Baptist preacher Elhanan Winchester writes that he “shut himself up chiefly in my chamber, read the Scriptures, and prayed to God to lead me into truth, and not to suffer in embrace any error.” While this author is convinced of God’s sovereign ability to illuminate the scriptures through His Holy Spirit, it is this tendency of populist faith most unnerves. This perhaps proves the criticism of Luther at Worms that should he succeed Christianity was destined to fracture in a million little pieces all saying “I am the true Christianity.” Issues of this nature beg the question over what constitutes authority. It also points to one of the most troubling aspects and ironies of such populist religion. Many of these movements, after they had grown and often while they grew, displayed tendencies to try and control strictly even as they sought to be the rule of the people. Hatch writes of Asbury that he felt “it was the church’s ‘duty… to condescend to men of low estate.’” It is with this sense of entitlement and license that created the impetus to create great and lasting institutions. It is also this instinct that allowed the following generations to long for more established and respectable organizations. In this push one gets leaders such as Charles Finney that mix the passionate desire to save souls with the desire to ‘trim away the rough edges’ of this faith. One also gets leaders that look to the establishment of settled movements and buildings. One also gets such areas as New York’s ‘burned over’ district which became exhausted after suffering so many intense waves of revivalism. One can also get the types of religious actions that provide an inoculation against the gospel as many a current Southern U.S. preacher has bemoaned. Before getting too misty-eyed for Puritanism, one must come back to Hatch’s assertion that the American faith shows more vitality and popular life than its European neighbors. In the popularizing and democratizing of the American faith, men like Francis Asbury and John Leland sought in their own ways to save and preserve the faith that the early colonists had brought to these shores from Europe.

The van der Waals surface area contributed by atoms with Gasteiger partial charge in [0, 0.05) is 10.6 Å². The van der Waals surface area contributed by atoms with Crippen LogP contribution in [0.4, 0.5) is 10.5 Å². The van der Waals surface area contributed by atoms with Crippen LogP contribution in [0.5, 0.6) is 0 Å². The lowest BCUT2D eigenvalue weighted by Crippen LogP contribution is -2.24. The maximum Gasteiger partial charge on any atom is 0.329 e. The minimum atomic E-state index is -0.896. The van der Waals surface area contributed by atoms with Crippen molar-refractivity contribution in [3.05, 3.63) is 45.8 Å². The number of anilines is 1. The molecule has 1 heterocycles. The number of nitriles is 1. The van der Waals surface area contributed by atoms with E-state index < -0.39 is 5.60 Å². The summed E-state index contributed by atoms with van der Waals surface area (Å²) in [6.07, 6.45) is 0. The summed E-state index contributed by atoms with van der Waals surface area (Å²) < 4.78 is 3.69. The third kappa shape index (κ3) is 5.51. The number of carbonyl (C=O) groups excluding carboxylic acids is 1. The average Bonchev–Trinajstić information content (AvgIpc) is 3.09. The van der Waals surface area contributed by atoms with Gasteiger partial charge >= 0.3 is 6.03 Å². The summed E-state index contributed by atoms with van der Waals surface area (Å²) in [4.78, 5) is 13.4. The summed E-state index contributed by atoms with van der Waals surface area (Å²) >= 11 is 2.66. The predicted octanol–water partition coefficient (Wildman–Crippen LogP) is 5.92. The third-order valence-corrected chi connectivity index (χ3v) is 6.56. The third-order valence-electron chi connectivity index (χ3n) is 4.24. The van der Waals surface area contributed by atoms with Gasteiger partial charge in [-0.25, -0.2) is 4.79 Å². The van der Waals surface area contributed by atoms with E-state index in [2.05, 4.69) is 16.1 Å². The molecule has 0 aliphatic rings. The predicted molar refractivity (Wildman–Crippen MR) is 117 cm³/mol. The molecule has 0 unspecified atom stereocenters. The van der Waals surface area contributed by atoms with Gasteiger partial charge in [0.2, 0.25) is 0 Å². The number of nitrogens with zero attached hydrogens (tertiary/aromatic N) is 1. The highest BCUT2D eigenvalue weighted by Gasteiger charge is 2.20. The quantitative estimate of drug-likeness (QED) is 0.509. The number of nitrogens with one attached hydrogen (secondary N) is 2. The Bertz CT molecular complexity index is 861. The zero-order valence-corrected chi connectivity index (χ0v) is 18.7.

True the more established powers of the day saw their place in our culture minimized, and with that minimization important ideas were lost. The faith that remained was one that was radically different. An European committed to the faith in a land of rampant secularity might argue from Hatch’s reading that the Christianity that remains is vital and important and that matters. Likewise an American committed to the orthodoxy of the faith believed everywhere at all times by all peoples might question just what they have received that is of value. But the ability to ask such questions, as well as, the desire to find good answers proves to this author that the rumors of the death of Christianity have been greatly exaggerate, and that matters as well.